I’m not surprised Nolan got snubbed. They don’t seem to like him much.

          Obviously I write for a geek/chic website. Rage on guys! 😉

          • Uh no, Tron was great!!! I would very much disagree with your assesment of it’s effects, which I found wonderful and involving, some of the best effects I have ever seen.

            And why didnt Scott Pilgrim deserve best adapted screenplay?

            • I’m gonna have to agree with Kofi on his points. I wouldn’t give S.P.V.T.W. any noms or Tron.

              • How you can say that Tron didnt deserve an Effects nom over Hereafter?
                And Tron had the best soundtrack for the past few years.

                • Well I haven’t seen hereafter so I cannot say really. I should proba ly sew it to make a real point lol. I used to like daft punk but my musical taste has grown and I didn’t care for them that much.

                  • It’s not like these awards matter, most of these films have been out for months and made all the money they are going to make, I know what I enjoyed, you know what you liked and ultimately thats all that really matters.

                    • Thank you.

                    • Exactly, we don’t need award to tell us what’s good :).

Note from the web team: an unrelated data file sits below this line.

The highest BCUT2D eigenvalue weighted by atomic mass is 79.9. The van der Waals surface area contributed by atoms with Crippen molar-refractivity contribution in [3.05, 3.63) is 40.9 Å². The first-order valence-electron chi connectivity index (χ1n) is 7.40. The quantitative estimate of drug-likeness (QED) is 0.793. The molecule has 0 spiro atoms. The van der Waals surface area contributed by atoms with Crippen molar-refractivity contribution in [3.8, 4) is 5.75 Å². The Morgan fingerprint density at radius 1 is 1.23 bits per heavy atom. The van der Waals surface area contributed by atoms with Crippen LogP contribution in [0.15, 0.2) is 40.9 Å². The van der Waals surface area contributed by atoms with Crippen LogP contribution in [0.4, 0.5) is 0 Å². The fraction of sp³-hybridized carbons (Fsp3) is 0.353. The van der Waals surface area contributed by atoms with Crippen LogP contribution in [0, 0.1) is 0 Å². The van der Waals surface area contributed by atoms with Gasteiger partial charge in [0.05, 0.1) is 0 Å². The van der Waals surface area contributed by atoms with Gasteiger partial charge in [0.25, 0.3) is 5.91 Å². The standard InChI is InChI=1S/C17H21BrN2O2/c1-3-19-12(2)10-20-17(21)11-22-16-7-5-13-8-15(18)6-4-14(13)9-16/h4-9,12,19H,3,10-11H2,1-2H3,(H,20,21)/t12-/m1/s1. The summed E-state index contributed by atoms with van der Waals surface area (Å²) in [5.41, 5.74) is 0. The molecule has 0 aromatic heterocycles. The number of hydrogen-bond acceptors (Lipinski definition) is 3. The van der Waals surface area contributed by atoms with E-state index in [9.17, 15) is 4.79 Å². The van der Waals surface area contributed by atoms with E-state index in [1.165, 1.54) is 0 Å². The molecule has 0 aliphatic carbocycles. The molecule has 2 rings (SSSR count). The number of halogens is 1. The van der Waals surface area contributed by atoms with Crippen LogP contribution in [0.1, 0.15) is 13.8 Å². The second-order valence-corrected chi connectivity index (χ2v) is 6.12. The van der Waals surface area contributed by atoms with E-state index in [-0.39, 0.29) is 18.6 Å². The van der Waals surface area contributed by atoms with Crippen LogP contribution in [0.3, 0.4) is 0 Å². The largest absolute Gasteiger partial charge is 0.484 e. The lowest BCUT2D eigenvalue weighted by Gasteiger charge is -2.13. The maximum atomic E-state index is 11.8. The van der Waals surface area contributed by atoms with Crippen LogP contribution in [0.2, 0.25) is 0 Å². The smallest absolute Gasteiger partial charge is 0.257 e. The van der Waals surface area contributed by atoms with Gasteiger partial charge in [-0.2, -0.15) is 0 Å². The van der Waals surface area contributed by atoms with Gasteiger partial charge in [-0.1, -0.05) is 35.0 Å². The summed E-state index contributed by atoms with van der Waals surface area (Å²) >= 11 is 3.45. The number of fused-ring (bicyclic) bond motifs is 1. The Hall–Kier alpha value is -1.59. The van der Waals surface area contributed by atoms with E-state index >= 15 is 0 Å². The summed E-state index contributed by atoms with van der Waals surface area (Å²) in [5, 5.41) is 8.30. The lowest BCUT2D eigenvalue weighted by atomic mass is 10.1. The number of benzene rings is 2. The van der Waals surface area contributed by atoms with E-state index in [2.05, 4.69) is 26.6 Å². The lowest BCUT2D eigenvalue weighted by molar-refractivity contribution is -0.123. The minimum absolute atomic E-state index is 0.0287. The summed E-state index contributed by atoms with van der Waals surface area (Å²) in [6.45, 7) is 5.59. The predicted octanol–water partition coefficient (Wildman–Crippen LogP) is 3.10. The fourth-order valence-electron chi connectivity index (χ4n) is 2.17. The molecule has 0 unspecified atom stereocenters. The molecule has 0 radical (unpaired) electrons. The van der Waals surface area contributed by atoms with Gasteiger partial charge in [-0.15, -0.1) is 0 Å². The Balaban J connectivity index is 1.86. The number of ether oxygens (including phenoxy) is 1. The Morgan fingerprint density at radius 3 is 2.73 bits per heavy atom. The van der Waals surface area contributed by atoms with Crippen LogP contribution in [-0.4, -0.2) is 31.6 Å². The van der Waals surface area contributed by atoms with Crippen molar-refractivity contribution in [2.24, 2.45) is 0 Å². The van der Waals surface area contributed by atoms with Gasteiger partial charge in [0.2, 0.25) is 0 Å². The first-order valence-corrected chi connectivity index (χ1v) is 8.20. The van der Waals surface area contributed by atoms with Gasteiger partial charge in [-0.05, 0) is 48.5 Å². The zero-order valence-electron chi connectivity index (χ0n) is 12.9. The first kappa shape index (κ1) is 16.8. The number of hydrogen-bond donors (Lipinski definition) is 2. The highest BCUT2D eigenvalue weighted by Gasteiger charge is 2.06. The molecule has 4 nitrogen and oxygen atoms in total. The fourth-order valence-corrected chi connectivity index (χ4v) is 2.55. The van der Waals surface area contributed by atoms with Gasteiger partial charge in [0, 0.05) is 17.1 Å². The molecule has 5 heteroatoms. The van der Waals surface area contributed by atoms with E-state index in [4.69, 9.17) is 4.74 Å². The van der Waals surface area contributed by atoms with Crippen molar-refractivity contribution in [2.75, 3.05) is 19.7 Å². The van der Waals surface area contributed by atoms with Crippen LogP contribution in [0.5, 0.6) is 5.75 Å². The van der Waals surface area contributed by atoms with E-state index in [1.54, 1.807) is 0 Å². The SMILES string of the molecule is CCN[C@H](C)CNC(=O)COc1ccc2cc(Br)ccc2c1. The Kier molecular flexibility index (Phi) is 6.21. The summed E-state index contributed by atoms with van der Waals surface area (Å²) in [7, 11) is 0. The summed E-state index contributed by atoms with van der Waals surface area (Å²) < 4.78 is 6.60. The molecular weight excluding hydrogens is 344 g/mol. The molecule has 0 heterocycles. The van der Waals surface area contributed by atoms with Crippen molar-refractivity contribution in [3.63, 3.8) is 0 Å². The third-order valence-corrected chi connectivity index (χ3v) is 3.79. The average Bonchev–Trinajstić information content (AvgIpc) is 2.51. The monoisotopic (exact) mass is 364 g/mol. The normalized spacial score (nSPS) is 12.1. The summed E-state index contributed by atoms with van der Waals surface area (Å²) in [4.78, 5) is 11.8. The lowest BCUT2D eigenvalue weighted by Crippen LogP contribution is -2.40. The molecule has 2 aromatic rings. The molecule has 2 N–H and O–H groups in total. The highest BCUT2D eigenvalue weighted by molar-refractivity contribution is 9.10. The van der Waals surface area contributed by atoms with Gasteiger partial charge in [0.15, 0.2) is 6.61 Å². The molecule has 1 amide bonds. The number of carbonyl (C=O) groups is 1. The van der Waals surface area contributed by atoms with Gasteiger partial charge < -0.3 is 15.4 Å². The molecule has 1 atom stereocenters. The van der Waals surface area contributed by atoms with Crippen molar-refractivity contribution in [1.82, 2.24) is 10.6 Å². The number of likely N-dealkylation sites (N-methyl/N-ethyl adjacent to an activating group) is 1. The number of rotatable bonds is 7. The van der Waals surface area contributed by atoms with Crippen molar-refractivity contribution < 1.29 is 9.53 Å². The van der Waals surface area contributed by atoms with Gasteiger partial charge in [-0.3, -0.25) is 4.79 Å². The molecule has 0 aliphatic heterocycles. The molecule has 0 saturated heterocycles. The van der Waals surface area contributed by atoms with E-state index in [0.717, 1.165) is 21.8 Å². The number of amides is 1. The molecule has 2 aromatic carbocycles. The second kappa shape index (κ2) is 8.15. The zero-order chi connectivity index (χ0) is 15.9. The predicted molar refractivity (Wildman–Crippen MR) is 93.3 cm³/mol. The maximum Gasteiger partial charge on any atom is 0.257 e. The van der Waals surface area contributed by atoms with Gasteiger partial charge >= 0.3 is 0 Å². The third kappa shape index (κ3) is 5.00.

7. What surprises me is the acknowledgement of “Winter’s Bone.” I really liked the movie and thought Jennifer Lawrence and John Hawkes performances were outstanding, but to also get a Best Picture nod is great. I’m usually not one for regionalism in a movie but this was good.

    I’m glad for the acknowledgement of “The Kids Are All Right” in Best Picture, Best Actress, and Best Supporting Actor categories. The Oscars can be all about the dramas so I like that this comedy-drama is getting recognition.

    Its too bad that Ryan Gosling didn’t get a nomination for “Blue Valentine.” Same goes for Ben Affleck for “The Town” and Mark Whalberg for “The Fighter.” I didn’t think Whalberg or Affleck’s performances were the stuff of legends or anything, but they each worked so hard on their respective films it would be nice to see them acknowledged.

  8. Really can’t argue there with these, but there are in fact a few other movies that should have been nodded for best Visual Effects.

  9. I have a question about the Nomination itself. what is the difference between Best Supporting and Best?

    For example I can see Jeff Bridges as Best Actor and Matt Damon as a Supporting Actor.

    However why wouldn’t Hailee Steinfeld be considered Best Actress?

    Is it because there can only be one lead male/female considered in a movie?

    • Yes, I believe so, but how do they quantify who is the lead actor?

      • The one that gets paid… err…. top billing?

        • Probably. There is no sense in how any of this is done.

    • The studio put Steinfeld for supporting since they see that she has a better shot at winning in that category.

    • also, its kind of an unwritten rule that child actors get pushed the supporting category. See anna Paquin in The Piano, Abigail Breslin in Little Miss sunshine (these are the ones that are off the top of my head).